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What causes a car to overheat?

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Some of the things that cause a car to overheat may include a leak in the engine cooling system or a bad thermostat. Another possibility could be a failing water pump.

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In addition to the previous conditions, newer cars have one or two electric cooling fans. If they fail, they are unable to keep air flowing through the radiator and thus engine overheating will occur. This will be most evident at low speeds, i.e. slow traffic situations. Could be a simple fix such as having fan(s) electrical relay replaced.
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Lack of maintainance of the radiator

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low on water..probably..

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low water and probably a cracked or broke radiator it happened to me

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water pump, radiator, low on water, thermostat, But, get it checked soon. Even a minor problem that can be fixed if taken care of in a timely fashion can save the motor. Once the damage is done to the motor, you are looking at major bucks. Good Luck.

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The average operating temperature of a car engine is about 250 degrees Fahrenheit. To prevent the engine from exceeding this temperature, cars are designed with a cooling system that includes a radiator and a water (coolant) pump. The pump pushes liquid around the engine and returns it to the radiator. The radiator has fans which push air through the radiator coils thus cooling the liquid. This cooler liquid is then re-pumped through the engine. If there is a leak, the car will loose coolant and will not be able to circulate the liquid. If the pump fails, the liquid will not circulate and the coolant in the engine will start boiling. The radiator cap is SPECIFICALLY designed to release coolant if the boiling pressure is exceeded. This prevents the seals from bursting and destroying the engine. Coolant is a 50/50 mixture of ethelyn glycol and water. Water has a boiling temp of 220 and thus will boil before the operating temp (250) is reached. This is why you should never fill a radiator with just water.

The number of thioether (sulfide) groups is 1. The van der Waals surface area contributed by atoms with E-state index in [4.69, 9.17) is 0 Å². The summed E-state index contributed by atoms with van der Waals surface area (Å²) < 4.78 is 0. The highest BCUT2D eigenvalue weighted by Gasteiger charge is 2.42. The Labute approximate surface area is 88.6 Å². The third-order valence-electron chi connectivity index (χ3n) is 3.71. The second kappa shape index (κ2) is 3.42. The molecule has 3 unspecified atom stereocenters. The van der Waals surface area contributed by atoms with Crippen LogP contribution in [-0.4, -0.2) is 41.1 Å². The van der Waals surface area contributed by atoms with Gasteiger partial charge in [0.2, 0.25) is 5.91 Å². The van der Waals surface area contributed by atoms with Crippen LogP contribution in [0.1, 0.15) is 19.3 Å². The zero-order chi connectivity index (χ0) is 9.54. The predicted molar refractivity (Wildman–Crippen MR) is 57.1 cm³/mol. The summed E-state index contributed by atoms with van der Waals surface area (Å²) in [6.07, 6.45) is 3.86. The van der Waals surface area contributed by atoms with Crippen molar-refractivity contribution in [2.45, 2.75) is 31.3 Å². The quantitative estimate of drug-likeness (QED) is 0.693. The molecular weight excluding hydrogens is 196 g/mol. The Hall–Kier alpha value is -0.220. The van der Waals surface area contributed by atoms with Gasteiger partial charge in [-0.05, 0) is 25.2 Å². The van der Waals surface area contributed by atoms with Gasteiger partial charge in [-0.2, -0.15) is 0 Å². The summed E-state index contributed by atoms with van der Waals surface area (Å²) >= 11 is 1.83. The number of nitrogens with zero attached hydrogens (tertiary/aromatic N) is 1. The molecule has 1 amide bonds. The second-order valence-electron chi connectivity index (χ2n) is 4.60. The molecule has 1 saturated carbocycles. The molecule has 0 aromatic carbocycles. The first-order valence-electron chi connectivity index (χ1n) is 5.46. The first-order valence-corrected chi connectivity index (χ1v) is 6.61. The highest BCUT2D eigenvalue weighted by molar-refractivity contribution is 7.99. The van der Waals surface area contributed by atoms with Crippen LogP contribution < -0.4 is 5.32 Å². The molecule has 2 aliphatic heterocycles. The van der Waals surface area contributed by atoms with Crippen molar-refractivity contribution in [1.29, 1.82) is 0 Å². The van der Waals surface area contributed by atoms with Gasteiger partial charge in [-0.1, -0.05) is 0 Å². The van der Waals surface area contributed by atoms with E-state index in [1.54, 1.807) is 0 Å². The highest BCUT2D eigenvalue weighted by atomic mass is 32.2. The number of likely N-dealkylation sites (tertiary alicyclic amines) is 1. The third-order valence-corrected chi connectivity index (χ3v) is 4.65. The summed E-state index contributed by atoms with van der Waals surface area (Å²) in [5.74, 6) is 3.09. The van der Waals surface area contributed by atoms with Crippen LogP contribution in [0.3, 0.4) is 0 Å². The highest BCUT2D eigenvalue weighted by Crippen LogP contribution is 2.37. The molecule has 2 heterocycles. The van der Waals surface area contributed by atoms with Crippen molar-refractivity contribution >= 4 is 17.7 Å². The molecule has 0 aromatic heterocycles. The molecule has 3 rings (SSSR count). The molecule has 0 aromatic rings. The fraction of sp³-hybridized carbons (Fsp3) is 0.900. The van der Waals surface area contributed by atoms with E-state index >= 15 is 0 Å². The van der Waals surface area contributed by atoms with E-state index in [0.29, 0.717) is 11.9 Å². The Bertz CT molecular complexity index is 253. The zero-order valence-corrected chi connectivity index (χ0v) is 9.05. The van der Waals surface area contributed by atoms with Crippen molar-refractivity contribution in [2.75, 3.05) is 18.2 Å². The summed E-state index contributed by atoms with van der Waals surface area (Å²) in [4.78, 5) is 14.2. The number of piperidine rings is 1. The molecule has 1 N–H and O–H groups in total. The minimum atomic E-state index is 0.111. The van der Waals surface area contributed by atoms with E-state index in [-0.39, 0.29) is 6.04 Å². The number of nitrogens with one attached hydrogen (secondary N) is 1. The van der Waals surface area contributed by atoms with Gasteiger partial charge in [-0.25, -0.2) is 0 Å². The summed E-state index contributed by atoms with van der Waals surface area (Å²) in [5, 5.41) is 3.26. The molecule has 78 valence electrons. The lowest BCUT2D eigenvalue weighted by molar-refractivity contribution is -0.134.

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Why does anything gets overheated in the first place? Friction, leading to an increase in the average kinetic energy of the molecules making up the substance, which is basically increasing the heat energy of that substance. Generally, no machine is 100 % efficient, so heat in always produced due to friction, which is btw a contact force. The textbook reasoning would be that whenever the amount of effort required to overcome a certain load i.e to do a certain amount of work increases, the efficiency decreases, and more heat is produced. A car, or basically any other machine can get overheated due to : aged and/or obsolete machinery; external agents getting accumulated in the moving machine parts; over use and less rest time given o the machine; bad condition of working environment(roads); testing the complete potential of the machine and trying to cross its limits etc....HOPE THAT THIS PROVED HELPFUL ;)

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low maintenance and rough gear changing

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When does it overheat? Sitting at a stop light for extended periods; check for an air restriction across the radiator, or a bad cooling fan. While driving normally down a road, check you coolant level; this must be done when the engine is cold or you risk the possibility of some severe burns. Rule of thumb when working on cooling systems, if you can not comfortably hold your hand on the radiator for extended periods of time, it's too hot to work on. The cooling system works under pressure, this pressure helps in raising the boiling point of the coolant, if you remove the pressure from hot coolant, you can end up with your very own geyser, not a fun thing to have happen. If the coolant level is low, start looking for a leak, could be as simple as a drip, could be a dried spray pattern in the engine compartment (might look like rain splatter on a dirty windshield), could be a crusty build-uo at the end of a coolant hose, or could be a faulty radiator cap. If you suspect a leak, go to your local Checker or Auto Zone and rent a cooling system pressure tester, this will allow you to pressurize the cooling system when the engine is cold.

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big answer
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low on anti freeze

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I would be easier to answer if I had a year range, however, Low Coolant, bad water pump & belts, leaking radiator, split radiator hoses. Leaking radiator core, or fan temperature switch to enable electric fan motor on modern cars. I hope I helped. Old Man Hot Rodder since 1947!